Tie bouquets yourself: That's how it works


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A beautiful bouquet exudes good mood. It looks even better if you bind the bouquet yourself. If you have already laid the foundation for a wildflower meadow in the spring by applying a seed mixture, you can even tie a colorful bouquet in the summer. We'll show you how it's done.

Freshly picked are marigolds, zinnias, phloxes, daisies, cornflowers, bluebells and some cut green for binding a bouquet of flowers. Before binding to the bouquet, the stems are cut with a sharp knife and any leaves that would otherwise be in the vase water are removed.

How to tie a bouquet of flowers

Put together bouquet

Always put flower stems in the same direction

Ringel and cornflowers form the beginning. Hold each new flower at the bottom and place it diagonally on the already existing bouquet. The flower stems should always be in the same direction. This keeps the flowers almost by itself and a good supply of water in the vase is thus guaranteed later. Add all the other ingredients in this way, always turning the bouquet a little bit further. Finally, check that the bouquet has a harmonious shape.

Tie together bouquet

Shorten stalks

Tie the bouquet together (left) and shorten the stems (right)

When the bouquet is ready, it is tied tightly with a 20 to 30 centimeter long bast band. Use a pair of sharp scissors to shorten the stems to a uniform length so that they stand well in the vase.

Our tip: order cut flowers online

Online florist Bloom & Wild

To order a bouquet now at Bloom & Wild, just click on the picture. The 10 € discount will be deducted automatically

Red roses for your wedding day or a pretty bouquet for your birthday - flowers make you happy. The British online florist "Bloom & Wild" offers a completely new approach: In addition to conventionally tied bouquets, creative flower boxes can also be ordered individually or by subscription. Here flowers and accessories can be arranged according to your own ideas. Since its foundation in 2013, the company has been supplying its customers in the UK and now also in Germany.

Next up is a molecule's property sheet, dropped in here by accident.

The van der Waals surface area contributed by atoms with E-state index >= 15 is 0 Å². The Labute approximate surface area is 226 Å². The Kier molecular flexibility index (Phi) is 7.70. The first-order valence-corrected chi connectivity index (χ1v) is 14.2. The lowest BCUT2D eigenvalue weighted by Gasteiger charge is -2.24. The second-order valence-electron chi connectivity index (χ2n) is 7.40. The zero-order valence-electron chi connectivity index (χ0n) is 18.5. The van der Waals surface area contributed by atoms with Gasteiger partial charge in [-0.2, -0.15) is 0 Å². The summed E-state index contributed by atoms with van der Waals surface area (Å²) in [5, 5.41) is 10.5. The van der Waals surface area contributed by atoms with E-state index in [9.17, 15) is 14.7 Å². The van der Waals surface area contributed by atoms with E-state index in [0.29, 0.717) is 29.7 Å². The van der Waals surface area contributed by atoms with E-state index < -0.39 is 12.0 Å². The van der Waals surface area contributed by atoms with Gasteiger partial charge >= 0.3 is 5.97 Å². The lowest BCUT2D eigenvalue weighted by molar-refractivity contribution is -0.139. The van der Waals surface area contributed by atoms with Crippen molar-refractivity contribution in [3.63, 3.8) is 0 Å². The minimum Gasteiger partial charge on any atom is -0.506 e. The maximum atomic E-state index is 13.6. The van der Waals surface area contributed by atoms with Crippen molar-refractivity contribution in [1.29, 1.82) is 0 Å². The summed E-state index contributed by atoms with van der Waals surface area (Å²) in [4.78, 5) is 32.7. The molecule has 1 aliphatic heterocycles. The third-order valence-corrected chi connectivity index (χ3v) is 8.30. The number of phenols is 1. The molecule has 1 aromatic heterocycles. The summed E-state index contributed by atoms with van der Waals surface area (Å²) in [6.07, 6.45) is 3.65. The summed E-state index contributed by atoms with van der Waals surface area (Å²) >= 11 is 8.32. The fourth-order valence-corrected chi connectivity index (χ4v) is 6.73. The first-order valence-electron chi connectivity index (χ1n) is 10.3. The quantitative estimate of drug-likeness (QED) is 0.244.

The most beautiful ideas for self-bound bouquets

Bouquet with snapdragons

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Rural bouquets

Tie bouquets yourself: That's how it works: bouquet

Snapdragons, together with fennel flowers, make a quick table decoration in small glasses that have been spiced up with a wool thread as a banderole

Tie bouquets yourself: That's how it works: yourself

The yellow buttons of the tansy as well as the flower baskets of the Goldenrod stand out visually beautifully from Wasserdost, Wilder Karde and Wilder carrot. True to style, the bouquet is presented in a jug in rattan optics. Often these plants are found on the path and meadow edge.
Tip: The yellow tansy flowers can also be wonderfully wrapped around a heart of wire

Tie bouquets yourself: That's how it works: bouquets

Red, yellow and white make a nice triad here. The red of Burning Love stands out - also called the Maltese Cross. It is accompanied by chamomile, yarrow, mallow and a delicate lady's mantle

Tie bouquets yourself: That's how it works: bouquet

The flowers of nasturtium, borage, dill and beans glow colorfully over individual green leaves. Everything is arranged loosely in a pot

Tie bouquets yourself: That's how it works: yourself

Monochrome bouquets have their own special charm. The blossoms of the musk-mallow between the grass ears glow close together

Tie bouquets yourself: That's how it works: flowers

The stalks of the fountain grass and the barley are light and airy. Maiden in the open, summer larkspur and scabious leave a splash of color in the decorated zinc pots

Bouquet with snapdragons

Bouquet in yellow

Bouquet in red, yellow and white

Bouquet with nasturtium

Bouquet with musk mallow

Bouquet with grasses

Video Board: How To Wire Flowers For Corsage And Bridal Work.

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